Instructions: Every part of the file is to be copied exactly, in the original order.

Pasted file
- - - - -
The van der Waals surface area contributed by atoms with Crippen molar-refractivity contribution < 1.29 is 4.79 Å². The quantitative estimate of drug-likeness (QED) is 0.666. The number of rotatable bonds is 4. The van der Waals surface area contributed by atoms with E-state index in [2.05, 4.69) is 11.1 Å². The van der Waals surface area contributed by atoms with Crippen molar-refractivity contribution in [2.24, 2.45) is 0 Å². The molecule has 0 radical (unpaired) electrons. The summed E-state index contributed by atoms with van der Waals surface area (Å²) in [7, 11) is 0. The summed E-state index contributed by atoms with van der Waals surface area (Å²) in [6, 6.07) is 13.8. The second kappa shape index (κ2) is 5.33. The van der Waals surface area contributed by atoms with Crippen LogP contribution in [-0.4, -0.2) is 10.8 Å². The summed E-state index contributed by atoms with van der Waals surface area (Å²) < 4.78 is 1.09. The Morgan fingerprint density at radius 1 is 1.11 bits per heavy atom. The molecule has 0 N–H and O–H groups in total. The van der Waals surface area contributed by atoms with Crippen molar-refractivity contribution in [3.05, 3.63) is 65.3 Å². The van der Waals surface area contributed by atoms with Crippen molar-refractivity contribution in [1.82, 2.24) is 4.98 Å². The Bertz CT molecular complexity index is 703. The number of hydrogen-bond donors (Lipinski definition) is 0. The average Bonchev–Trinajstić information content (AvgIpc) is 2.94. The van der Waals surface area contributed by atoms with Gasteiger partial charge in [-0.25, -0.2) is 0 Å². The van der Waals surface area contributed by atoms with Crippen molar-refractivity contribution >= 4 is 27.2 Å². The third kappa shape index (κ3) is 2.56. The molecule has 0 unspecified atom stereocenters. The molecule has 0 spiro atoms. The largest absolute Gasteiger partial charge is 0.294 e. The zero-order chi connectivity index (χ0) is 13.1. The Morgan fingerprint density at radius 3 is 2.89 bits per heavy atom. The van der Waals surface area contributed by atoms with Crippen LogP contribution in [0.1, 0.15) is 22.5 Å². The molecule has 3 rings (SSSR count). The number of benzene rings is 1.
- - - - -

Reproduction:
The van der Waals surface area contributed by atoms with Crippen molar-refractivity contribution < 1.29 is 4.79 Å². The quantitative estimate of drug-likeness (QED) is 0.666. The number of rotatable bonds is 4. The van der Waals surface area contributed by atoms with E-state index in [2.05, 4.69) is 11.1 Å². The van der Waals surface area contributed by atoms with Crippen molar-refractivity contribution in [2.24, 2.45) is 0 Å². The molecule has 0 radical (unpaired) electrons. The summed E-state index contributed by atoms with van der Waals surface area (Å²) in [7, 11) is 0. The summed E-state index contributed by atoms with van der Waals surface area (Å²) in [6, 6.07) is 13.8. The second kappa shape index (κ2) is 5.33. The van der Waals surface area contributed by atoms with Crippen LogP contribution in [-0.4, -0.2) is 10.8 Å². The summed E-state index contributed by atoms with van der Waals surface area (Å²) < 4.78 is 1.09. The Morgan fingerprint density at radius 1 is 1.11 bits per heavy atom. The molecule has 0 N–H and O–H groups in total. The van der Waals surface area contributed by atoms with Crippen molar-refractivity contribution in [3.05, 3.63) is 65.3 Å². The van der Waals surface area contributed by atoms with Crippen molar-refractivity contribution in [1.82, 2.24) is 4.98 Å². The Bertz CT molecular complexity index is 703. The number of hydrogen-bond donors (Lipinski definition) is 0. The average Bonchev–Trinajstić information content (AvgIpc) is 2.94. The van der Waals surface area contributed by atoms with Gasteiger partial charge in [-0.25, -0.2) is 0 Å². The van der Waals surface area contributed by atoms with Crippen molar-refractivity contribution >= 4 is 27.2 Å². The third kappa shape index (κ3) is 2.56. The molecule has 0 unspecified atom stereocenters. The molecule has 0 spiro atoms. The largest absolute Gasteiger partial charge is 0.294 e. The zero-order chi connectivity index (χ0) is 13.1. The Morgan fingerprint density at radius 3 is 2.89 bits per heavy atom. The van der Waals surface area contributed by atoms with Crippen LogP contribution in [0.1, 0.15) is 22.5 Å². The molecule has 3 rings (SSSR count). The number of benzene rings is 1.